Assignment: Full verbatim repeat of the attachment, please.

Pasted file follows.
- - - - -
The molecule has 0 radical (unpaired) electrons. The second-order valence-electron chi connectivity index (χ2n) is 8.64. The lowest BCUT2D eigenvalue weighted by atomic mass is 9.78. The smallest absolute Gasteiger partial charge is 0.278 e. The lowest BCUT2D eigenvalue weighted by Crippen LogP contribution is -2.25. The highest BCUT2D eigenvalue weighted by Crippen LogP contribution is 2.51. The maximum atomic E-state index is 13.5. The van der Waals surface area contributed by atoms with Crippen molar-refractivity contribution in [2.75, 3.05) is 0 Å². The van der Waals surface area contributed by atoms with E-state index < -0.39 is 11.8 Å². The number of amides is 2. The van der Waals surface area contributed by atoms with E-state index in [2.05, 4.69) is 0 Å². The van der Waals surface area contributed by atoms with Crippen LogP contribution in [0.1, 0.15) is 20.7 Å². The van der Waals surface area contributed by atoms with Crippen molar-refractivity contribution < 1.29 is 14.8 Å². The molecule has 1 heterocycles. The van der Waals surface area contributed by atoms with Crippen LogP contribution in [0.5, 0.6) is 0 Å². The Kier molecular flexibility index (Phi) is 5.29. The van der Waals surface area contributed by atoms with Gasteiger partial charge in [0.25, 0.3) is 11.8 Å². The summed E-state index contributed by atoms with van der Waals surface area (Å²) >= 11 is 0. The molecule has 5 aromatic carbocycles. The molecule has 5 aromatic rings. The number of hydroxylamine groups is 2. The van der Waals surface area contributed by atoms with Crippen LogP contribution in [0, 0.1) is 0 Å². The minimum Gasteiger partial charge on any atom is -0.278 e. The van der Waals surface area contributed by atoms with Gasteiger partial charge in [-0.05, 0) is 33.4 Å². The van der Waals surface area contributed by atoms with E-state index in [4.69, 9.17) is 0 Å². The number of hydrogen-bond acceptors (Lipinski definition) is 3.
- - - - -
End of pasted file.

The molecule has 0 radical (unpaired) electrons. The second-order valence-electron chi connectivity index (χ2n) is 8.64. The lowest BCUT2D eigenvalue weighted by atomic mass is 9.78. The smallest absolute Gasteiger partial charge is 0.278 e. The lowest BCUT2D eigenvalue weighted by Crippen LogP contribution is -2.25. The highest BCUT2D eigenvalue weighted by Crippen LogP contribution is 2.51. The maximum atomic E-state index is 13.5. The van der Waals surface area contributed by atoms with Crippen molar-refractivity contribution in [2.75, 3.05) is 0 Å². The van der Waals surface area contributed by atoms with E-state index < -0.39 is 11.8 Å². The number of amides is 2. The van der Waals surface area contributed by atoms with E-state index in [2.05, 4.69) is 0 Å². The van der Waals surface area contributed by atoms with Crippen LogP contribution in [0.1, 0.15) is 20.7 Å². The van der Waals surface area contributed by atoms with Crippen molar-refractivity contribution < 1.29 is 14.8 Å². The molecule has 1 heterocycles. The van der Waals surface area contributed by atoms with Crippen LogP contribution in [0.5, 0.6) is 0 Å². The Kier molecular flexibility index (Phi) is 5.29. The van der Waals surface area contributed by atoms with Gasteiger partial charge in [0.25, 0.3) is 11.8 Å². The summed E-state index contributed by atoms with van der Waals surface area (Å²) >= 11 is 0. The molecule has 5 aromatic carbocycles. The molecule has 5 aromatic rings. The number of hydroxylamine groups is 2. The van der Waals surface area contributed by atoms with Crippen LogP contribution in [0, 0.1) is 0 Å². The minimum Gasteiger partial charge on any atom is -0.278 e. The van der Waals surface area contributed by atoms with Gasteiger partial charge in [-0.05, 0) is 33.4 Å². The van der Waals surface area contributed by atoms with E-state index in [4.69, 9.17) is 0 Å². The number of hydrogen-bond acceptors (Lipinski definition) is 3.